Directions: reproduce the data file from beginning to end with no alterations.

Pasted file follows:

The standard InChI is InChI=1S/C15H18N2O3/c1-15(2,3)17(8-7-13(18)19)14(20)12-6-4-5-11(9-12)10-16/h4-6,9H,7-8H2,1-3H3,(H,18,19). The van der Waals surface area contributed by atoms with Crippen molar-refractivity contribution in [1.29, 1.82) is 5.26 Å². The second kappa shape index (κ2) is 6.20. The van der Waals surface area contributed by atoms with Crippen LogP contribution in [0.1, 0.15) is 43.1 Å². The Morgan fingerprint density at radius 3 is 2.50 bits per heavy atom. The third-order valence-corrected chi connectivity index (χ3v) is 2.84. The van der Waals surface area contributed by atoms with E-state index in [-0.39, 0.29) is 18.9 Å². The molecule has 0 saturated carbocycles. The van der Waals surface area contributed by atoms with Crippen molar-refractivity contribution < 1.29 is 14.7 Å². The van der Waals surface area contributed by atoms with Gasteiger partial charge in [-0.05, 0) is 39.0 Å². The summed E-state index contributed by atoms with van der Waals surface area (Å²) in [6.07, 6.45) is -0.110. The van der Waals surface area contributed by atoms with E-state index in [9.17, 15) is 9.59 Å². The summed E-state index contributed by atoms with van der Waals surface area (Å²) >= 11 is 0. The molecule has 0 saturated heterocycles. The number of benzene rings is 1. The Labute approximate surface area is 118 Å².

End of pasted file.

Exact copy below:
The standard InChI is InChI=1S/C15H18N2O3/c1-15(2,3)17(8-7-13(18)19)14(20)12-6-4-5-11(9-12)10-16/h4-6,9H,7-8H2,1-3H3,(H,18,19). The van der Waals surface area contributed by atoms with Crippen molar-refractivity contribution in [1.29, 1.82) is 5.26 Å². The second kappa shape index (κ2) is 6.20. The van der Waals surface area contributed by atoms with Crippen LogP contribution in [0.1, 0.15) is 43.1 Å². The Morgan fingerprint density at radius 3 is 2.50 bits per heavy atom. The third-order valence-corrected chi connectivity index (χ3v) is 2.84. The van der Waals surface area contributed by atoms with E-state index in [-0.39, 0.29) is 18.9 Å². The molecule has 0 saturated carbocycles. The van der Waals surface area contributed by atoms with Crippen molar-refractivity contribution < 1.29 is 14.7 Å². The van der Waals surface area contributed by atoms with Gasteiger partial charge in [-0.05, 0) is 39.0 Å². The summed E-state index contributed by atoms with van der Waals surface area (Å²) in [6.07, 6.45) is -0.110. The van der Waals surface area contributed by atoms with E-state index in [9.17, 15) is 9.59 Å². The summed E-state index contributed by atoms with van der Waals surface area (Å²) >= 11 is 0. The molecule has 0 saturated heterocycles. The number of benzene rings is 1. The Labute approximate surface area is 118 Å².